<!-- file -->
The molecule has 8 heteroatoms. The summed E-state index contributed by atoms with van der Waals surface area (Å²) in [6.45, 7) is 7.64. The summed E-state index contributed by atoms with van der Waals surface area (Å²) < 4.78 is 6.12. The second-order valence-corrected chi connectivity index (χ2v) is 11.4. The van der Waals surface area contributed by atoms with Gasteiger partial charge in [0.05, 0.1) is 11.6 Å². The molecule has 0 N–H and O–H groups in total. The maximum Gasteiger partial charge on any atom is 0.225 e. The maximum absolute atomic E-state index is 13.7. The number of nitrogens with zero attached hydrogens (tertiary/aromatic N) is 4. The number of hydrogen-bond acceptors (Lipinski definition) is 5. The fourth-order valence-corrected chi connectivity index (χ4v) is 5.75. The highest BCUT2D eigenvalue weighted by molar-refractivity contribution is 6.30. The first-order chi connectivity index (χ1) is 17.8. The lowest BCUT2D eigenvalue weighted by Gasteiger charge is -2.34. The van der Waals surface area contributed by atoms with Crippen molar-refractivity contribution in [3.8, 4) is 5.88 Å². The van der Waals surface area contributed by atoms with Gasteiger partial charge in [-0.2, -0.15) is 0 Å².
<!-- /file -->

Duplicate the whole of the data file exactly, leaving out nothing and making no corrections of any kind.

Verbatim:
The molecule has 8 heteroatoms. The summed E-state index contributed by atoms with van der Waals surface area (Å²) in [6.45, 7) is 7.64. The summed E-state index contributed by atoms with van der Waals surface area (Å²) < 4.78 is 6.12. The second-order valence-corrected chi connectivity index (χ2v) is 11.4. The van der Waals surface area contributed by atoms with Gasteiger partial charge in [0.05, 0.1) is 11.6 Å². The molecule has 0 N–H and O–H groups in total. The maximum Gasteiger partial charge on any atom is 0.225 e. The maximum absolute atomic E-state index is 13.7. The number of nitrogens with zero attached hydrogens (tertiary/aromatic N) is 4. The number of hydrogen-bond acceptors (Lipinski definition) is 5. The fourth-order valence-corrected chi connectivity index (χ4v) is 5.75. The highest BCUT2D eigenvalue weighted by molar-refractivity contribution is 6.30. The first-order chi connectivity index (χ1) is 17.8. The lowest BCUT2D eigenvalue weighted by Gasteiger charge is -2.34. The van der Waals surface area contributed by atoms with Crippen molar-refractivity contribution in [3.8, 4) is 5.88 Å². The van der Waals surface area contributed by atoms with Gasteiger partial charge in [-0.2, -0.15) is 0 Å².